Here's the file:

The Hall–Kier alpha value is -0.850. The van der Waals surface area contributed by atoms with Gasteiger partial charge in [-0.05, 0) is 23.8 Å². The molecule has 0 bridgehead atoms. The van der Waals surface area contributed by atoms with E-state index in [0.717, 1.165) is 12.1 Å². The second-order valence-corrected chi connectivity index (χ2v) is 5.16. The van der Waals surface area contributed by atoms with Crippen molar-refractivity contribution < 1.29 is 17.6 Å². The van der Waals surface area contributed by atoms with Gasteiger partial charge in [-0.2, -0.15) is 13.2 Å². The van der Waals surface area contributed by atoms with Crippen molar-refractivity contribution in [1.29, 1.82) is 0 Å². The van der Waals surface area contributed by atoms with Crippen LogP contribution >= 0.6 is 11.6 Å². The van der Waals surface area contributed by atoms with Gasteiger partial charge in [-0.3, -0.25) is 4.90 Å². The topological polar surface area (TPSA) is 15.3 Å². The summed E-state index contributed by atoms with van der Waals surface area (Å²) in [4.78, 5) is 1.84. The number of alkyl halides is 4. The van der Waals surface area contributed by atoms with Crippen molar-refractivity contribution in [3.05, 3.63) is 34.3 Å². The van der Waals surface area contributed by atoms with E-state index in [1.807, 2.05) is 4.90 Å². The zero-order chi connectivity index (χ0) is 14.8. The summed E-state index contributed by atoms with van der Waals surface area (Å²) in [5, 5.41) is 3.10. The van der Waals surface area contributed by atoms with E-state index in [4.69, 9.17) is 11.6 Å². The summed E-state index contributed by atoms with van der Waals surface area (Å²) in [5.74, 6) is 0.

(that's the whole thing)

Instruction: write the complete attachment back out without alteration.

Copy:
The Hall–Kier alpha value is -0.850. The van der Waals surface area contributed by atoms with Gasteiger partial charge in [-0.05, 0) is 23.8 Å². The molecule has 0 bridgehead atoms. The van der Waals surface area contributed by atoms with E-state index in [0.717, 1.165) is 12.1 Å². The second-order valence-corrected chi connectivity index (χ2v) is 5.16. The van der Waals surface area contributed by atoms with Crippen molar-refractivity contribution < 1.29 is 17.6 Å². The van der Waals surface area contributed by atoms with Gasteiger partial charge in [-0.2, -0.15) is 13.2 Å². The van der Waals surface area contributed by atoms with Crippen molar-refractivity contribution in [1.29, 1.82) is 0 Å². The van der Waals surface area contributed by atoms with Crippen LogP contribution >= 0.6 is 11.6 Å². The van der Waals surface area contributed by atoms with Gasteiger partial charge in [-0.3, -0.25) is 4.90 Å². The topological polar surface area (TPSA) is 15.3 Å². The summed E-state index contributed by atoms with van der Waals surface area (Å²) in [4.78, 5) is 1.84. The number of alkyl halides is 4. The van der Waals surface area contributed by atoms with Crippen molar-refractivity contribution in [3.05, 3.63) is 34.3 Å². The van der Waals surface area contributed by atoms with E-state index in [1.807, 2.05) is 4.90 Å². The zero-order chi connectivity index (χ0) is 14.8. The summed E-state index contributed by atoms with van der Waals surface area (Å²) in [5, 5.41) is 3.10. The van der Waals surface area contributed by atoms with E-state index in [4.69, 9.17) is 11.6 Å². The summed E-state index contributed by atoms with van der Waals surface area (Å²) in [5.74, 6) is 0.